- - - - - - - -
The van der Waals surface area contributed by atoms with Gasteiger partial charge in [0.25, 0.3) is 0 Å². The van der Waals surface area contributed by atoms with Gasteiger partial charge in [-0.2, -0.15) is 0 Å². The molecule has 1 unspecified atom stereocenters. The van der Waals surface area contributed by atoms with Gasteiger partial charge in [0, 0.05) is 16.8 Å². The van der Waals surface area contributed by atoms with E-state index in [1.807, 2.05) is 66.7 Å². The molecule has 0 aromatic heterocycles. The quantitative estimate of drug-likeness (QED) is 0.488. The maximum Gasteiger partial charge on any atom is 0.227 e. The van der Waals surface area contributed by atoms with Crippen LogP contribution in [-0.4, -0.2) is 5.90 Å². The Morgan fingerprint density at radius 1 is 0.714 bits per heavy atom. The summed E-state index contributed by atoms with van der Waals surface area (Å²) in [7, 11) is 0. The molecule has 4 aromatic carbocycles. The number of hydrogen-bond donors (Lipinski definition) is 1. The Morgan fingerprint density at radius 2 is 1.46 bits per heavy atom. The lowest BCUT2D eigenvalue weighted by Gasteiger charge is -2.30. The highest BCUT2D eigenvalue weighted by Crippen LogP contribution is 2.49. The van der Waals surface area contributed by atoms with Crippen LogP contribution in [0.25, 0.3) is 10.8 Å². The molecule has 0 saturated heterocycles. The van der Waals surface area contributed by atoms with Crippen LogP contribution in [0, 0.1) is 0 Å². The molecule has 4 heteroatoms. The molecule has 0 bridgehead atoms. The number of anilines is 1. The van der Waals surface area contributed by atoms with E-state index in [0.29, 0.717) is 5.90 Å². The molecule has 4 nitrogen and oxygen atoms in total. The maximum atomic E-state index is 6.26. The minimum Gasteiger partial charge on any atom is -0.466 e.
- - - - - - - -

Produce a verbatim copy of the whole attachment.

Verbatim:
The van der Waals surface area contributed by atoms with Gasteiger partial charge in [0.25, 0.3) is 0 Å². The van der Waals surface area contributed by atoms with Gasteiger partial charge in [-0.2, -0.15) is 0 Å². The molecule has 1 unspecified atom stereocenters. The van der Waals surface area contributed by atoms with Gasteiger partial charge in [0, 0.05) is 16.8 Å². The van der Waals surface area contributed by atoms with E-state index in [1.807, 2.05) is 66.7 Å². The molecule has 0 aromatic heterocycles. The quantitative estimate of drug-likeness (QED) is 0.488. The maximum Gasteiger partial charge on any atom is 0.227 e. The van der Waals surface area contributed by atoms with Crippen LogP contribution in [-0.4, -0.2) is 5.90 Å². The Morgan fingerprint density at radius 1 is 0.714 bits per heavy atom. The summed E-state index contributed by atoms with van der Waals surface area (Å²) in [7, 11) is 0. The molecule has 4 aromatic carbocycles. The number of hydrogen-bond donors (Lipinski definition) is 1. The Morgan fingerprint density at radius 2 is 1.46 bits per heavy atom. The lowest BCUT2D eigenvalue weighted by Gasteiger charge is -2.30. The highest BCUT2D eigenvalue weighted by Crippen LogP contribution is 2.49. The van der Waals surface area contributed by atoms with Crippen LogP contribution in [0.25, 0.3) is 10.8 Å². The molecule has 0 saturated heterocycles. The van der Waals surface area contributed by atoms with Crippen LogP contribution in [0, 0.1) is 0 Å². The molecule has 4 heteroatoms. The molecule has 0 bridgehead atoms. The number of anilines is 1. The van der Waals surface area contributed by atoms with E-state index in [0.29, 0.717) is 5.90 Å². The molecule has 4 nitrogen and oxygen atoms in total. The maximum atomic E-state index is 6.26. The minimum Gasteiger partial charge on any atom is -0.466 e.